Our decision was made. This was not the right match for us.   We had to let it go and believe that our baby was out there growing in the womb somewhere.   Of course we wondered if all future “matches” would be like this.  Even if they weren’t “safe haven” matches, would future matches have such limited information?  Is this what we signed up for?

And then two days later, the phone rang again…


  1. says

    I’ve been reading your posts with great interest: in part because I, too, struggled with infertility for a long time and faced a range of often heart-wrenching decisions about next steps; in part because I love how you write (your honesty, the vividness of your descriptions, the way you pull your readers into your experiences in a really palpable way); in part because I work with couples who are “expecting” (whether that means they’re pregnant, they’re using a surrogate, or they’re trying to adopt) and I’m eager to learn more about the impact of these various ways of having a family on a couple’s relationship. There’s something so poignant, raw and “present” about this post that I’m finally adding a comment. Thank you for sharing your journey with readers; it’s a real privilege to be allowed into your process.

  2. says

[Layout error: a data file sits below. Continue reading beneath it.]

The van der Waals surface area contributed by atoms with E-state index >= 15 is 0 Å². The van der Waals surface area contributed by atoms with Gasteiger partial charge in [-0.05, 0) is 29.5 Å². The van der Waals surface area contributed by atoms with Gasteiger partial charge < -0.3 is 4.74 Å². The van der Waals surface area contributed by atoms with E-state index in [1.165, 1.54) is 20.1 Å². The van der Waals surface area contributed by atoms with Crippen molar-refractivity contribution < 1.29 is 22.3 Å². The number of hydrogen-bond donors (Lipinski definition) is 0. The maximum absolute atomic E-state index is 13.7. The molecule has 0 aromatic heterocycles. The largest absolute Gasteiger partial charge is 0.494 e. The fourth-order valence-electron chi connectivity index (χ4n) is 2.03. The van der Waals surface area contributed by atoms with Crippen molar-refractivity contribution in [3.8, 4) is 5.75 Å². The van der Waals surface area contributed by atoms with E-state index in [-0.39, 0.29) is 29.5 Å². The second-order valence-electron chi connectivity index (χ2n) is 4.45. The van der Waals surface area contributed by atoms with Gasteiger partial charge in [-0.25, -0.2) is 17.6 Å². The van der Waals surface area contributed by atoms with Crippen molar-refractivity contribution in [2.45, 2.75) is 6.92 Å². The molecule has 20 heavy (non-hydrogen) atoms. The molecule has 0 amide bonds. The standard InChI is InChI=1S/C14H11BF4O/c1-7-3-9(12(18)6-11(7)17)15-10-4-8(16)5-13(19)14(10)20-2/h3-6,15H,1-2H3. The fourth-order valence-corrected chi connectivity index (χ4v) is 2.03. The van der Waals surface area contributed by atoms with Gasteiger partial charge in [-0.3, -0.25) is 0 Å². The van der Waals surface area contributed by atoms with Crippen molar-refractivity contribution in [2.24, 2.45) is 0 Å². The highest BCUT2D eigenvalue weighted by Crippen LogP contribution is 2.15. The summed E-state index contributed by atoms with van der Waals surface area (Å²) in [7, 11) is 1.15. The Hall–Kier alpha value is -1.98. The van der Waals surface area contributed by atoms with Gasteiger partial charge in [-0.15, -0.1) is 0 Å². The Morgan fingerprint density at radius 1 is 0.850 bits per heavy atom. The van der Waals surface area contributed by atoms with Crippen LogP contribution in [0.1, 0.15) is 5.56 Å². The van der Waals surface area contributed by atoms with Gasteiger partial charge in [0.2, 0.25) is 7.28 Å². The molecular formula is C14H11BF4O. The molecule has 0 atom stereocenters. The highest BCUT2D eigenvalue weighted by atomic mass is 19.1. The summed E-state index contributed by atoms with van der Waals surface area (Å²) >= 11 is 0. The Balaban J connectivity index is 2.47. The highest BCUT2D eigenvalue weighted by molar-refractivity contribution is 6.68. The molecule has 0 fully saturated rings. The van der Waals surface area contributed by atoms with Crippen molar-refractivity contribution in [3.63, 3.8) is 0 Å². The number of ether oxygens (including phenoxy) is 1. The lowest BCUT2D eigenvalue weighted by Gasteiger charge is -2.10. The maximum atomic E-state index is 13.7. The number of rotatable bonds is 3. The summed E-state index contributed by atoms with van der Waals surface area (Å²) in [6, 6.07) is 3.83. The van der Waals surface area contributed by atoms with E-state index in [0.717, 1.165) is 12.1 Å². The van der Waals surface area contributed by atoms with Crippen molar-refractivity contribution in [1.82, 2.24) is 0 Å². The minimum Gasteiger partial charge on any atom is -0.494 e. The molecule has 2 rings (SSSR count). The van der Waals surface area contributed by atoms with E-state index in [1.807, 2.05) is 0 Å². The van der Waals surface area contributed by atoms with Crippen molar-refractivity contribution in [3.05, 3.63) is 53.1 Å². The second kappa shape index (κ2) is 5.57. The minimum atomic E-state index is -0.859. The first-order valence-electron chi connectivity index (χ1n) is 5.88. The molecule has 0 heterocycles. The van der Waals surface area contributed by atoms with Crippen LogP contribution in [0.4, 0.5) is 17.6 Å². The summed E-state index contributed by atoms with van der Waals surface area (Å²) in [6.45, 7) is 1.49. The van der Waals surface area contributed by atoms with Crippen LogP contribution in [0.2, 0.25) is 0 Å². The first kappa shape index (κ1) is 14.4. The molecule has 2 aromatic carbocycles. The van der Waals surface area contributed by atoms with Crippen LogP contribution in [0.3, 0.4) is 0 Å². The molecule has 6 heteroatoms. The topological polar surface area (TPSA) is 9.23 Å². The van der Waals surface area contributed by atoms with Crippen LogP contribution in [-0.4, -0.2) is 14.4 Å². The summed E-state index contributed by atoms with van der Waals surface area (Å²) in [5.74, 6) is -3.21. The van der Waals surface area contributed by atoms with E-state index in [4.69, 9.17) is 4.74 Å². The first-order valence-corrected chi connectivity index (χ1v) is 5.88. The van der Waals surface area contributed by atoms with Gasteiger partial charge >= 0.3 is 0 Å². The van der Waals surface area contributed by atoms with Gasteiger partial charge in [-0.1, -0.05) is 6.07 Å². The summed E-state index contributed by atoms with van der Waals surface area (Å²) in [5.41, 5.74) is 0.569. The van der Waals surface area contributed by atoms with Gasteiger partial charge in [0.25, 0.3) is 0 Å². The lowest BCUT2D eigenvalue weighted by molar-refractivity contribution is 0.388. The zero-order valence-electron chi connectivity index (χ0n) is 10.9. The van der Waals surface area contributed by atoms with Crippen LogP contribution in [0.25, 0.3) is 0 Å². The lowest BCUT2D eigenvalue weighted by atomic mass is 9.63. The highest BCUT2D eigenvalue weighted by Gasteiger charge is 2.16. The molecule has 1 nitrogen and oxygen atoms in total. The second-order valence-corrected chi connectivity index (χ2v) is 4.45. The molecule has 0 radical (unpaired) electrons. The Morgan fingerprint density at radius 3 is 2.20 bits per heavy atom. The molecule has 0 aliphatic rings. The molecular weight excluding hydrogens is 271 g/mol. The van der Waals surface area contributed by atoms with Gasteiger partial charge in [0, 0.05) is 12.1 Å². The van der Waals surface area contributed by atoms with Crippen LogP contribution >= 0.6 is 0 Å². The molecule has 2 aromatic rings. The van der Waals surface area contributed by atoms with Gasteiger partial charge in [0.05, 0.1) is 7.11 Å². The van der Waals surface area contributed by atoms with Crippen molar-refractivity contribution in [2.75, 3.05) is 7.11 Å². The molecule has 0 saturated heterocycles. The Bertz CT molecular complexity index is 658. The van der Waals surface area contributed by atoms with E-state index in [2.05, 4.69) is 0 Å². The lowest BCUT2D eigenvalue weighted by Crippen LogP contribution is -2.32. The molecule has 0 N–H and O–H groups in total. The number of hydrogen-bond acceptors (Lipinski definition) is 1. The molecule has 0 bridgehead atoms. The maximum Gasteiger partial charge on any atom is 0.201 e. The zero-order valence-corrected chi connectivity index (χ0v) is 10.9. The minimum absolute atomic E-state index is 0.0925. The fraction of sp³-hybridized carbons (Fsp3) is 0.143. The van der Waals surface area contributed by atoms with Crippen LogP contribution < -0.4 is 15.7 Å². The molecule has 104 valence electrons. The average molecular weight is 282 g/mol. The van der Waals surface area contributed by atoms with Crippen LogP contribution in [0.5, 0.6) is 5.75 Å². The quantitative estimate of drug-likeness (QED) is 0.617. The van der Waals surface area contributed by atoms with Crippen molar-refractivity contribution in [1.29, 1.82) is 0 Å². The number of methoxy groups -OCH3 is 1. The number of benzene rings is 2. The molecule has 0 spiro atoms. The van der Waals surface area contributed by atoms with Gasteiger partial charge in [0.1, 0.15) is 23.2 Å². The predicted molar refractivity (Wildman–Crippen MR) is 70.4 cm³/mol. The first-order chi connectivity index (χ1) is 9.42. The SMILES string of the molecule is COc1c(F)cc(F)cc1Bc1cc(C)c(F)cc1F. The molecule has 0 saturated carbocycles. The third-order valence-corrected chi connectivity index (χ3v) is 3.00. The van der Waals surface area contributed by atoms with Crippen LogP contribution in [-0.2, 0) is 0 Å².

WOW another great story. I, too, would want more information. After reading this I think you made the right decision. A baby is out there like you said growing in someone’s womb with less issues or at least known issues.

  3. says

    Also, if I am not mistaken you just filled out your paperwork. It is amazing that within a month you already had an opportunity to adopt a baby. Amazingly fast.

  4. Stacey says


    Thank you for the compliment. Everything I write is the truth and from my heart and you will see the sheer craziness that has become our lives within the next two weeks…we are only a ‘week behind’ real life…as I try to keep up with the blog and as you will see what is coming. I appreciate your comments. What I can tell you is that all the pain, hurt, anguish has disappeared.

    I think once you find the right path for you, you will find the same thing happens. The past year of infertility treatments was a blur and almost feels now like it all happened to someone else. They say time heals all wounds, well so does love…

    Thank you for reading!


  5. says

    Thanks back, Stacey. I completely relate to what you wrote about finding the right path. I gave up my infertility struggle and opted for adoption (a different saga than yours and more detail than worth going into now) but every time I look at my daughter (she’s almost 3), I know she’s the child I was meant to have.

    I still have twinges of sadness when friends give birth to babies, but I never, not for a second, ever doubt that I had my child exactly the way I was supposed to. Plus, as time goes on, I firmly believe I become more and more aware of the gifts of my (painful) fertility journey; for example, it inspired me to become a Life Coach.

    The best I can wish others navigating the (in)fertility path is that they’re able to find the approach that’s right for them, that they find a way (if they’re partnered) to be gentle with each other and continue to nurture their relationship in the thick of what is a very stressful experience, and that they get to the other side in a way that brings them joy.

    Thanks again for your poignant and wonderful blog posts.